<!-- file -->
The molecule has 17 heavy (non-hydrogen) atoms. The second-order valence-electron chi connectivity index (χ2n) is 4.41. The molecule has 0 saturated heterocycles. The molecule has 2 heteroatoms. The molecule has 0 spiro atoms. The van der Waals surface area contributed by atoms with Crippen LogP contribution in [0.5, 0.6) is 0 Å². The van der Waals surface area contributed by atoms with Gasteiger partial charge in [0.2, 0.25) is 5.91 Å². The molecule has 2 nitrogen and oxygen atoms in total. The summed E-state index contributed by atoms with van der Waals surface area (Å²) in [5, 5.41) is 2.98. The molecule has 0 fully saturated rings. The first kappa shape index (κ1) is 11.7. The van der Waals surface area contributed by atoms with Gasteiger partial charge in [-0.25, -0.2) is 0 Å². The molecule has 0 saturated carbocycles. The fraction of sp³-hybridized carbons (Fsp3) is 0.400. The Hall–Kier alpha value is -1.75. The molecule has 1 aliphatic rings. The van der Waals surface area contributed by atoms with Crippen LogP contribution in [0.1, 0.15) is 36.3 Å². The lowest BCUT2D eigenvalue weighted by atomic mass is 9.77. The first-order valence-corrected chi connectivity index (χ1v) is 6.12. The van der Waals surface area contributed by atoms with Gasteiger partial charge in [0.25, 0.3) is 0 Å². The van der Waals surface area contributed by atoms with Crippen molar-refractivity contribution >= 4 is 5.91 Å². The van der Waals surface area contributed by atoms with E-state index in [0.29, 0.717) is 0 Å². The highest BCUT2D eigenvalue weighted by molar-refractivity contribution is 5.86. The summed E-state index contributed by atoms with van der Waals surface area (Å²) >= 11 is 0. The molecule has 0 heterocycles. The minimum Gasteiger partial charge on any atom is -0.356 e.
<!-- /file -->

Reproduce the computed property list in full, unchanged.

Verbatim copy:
The molecule has 17 heavy (non-hydrogen) atoms. The second-order valence-electron chi connectivity index (χ2n) is 4.41. The molecule has 0 saturated heterocycles. The molecule has 2 heteroatoms. The molecule has 0 spiro atoms. The van der Waals surface area contributed by atoms with Crippen LogP contribution in [0.5, 0.6) is 0 Å². The van der Waals surface area contributed by atoms with Gasteiger partial charge in [0.2, 0.25) is 5.91 Å². The molecule has 2 nitrogen and oxygen atoms in total. The summed E-state index contributed by atoms with van der Waals surface area (Å²) in [5, 5.41) is 2.98. The molecule has 0 fully saturated rings. The first kappa shape index (κ1) is 11.7. The van der Waals surface area contributed by atoms with Gasteiger partial charge in [-0.25, -0.2) is 0 Å². The molecule has 0 saturated carbocycles. The fraction of sp³-hybridized carbons (Fsp3) is 0.400. The Hall–Kier alpha value is -1.75. The molecule has 1 aliphatic rings. The van der Waals surface area contributed by atoms with Crippen LogP contribution in [0.1, 0.15) is 36.3 Å². The lowest BCUT2D eigenvalue weighted by atomic mass is 9.77. The first-order valence-corrected chi connectivity index (χ1v) is 6.12. The van der Waals surface area contributed by atoms with Gasteiger partial charge in [0.25, 0.3) is 0 Å². The van der Waals surface area contributed by atoms with Crippen molar-refractivity contribution >= 4 is 5.91 Å². The van der Waals surface area contributed by atoms with E-state index in [0.29, 0.717) is 0 Å². The highest BCUT2D eigenvalue weighted by molar-refractivity contribution is 5.86. The summed E-state index contributed by atoms with van der Waals surface area (Å²) >= 11 is 0. The molecule has 0 heterocycles. The minimum Gasteiger partial charge on any atom is -0.356 e.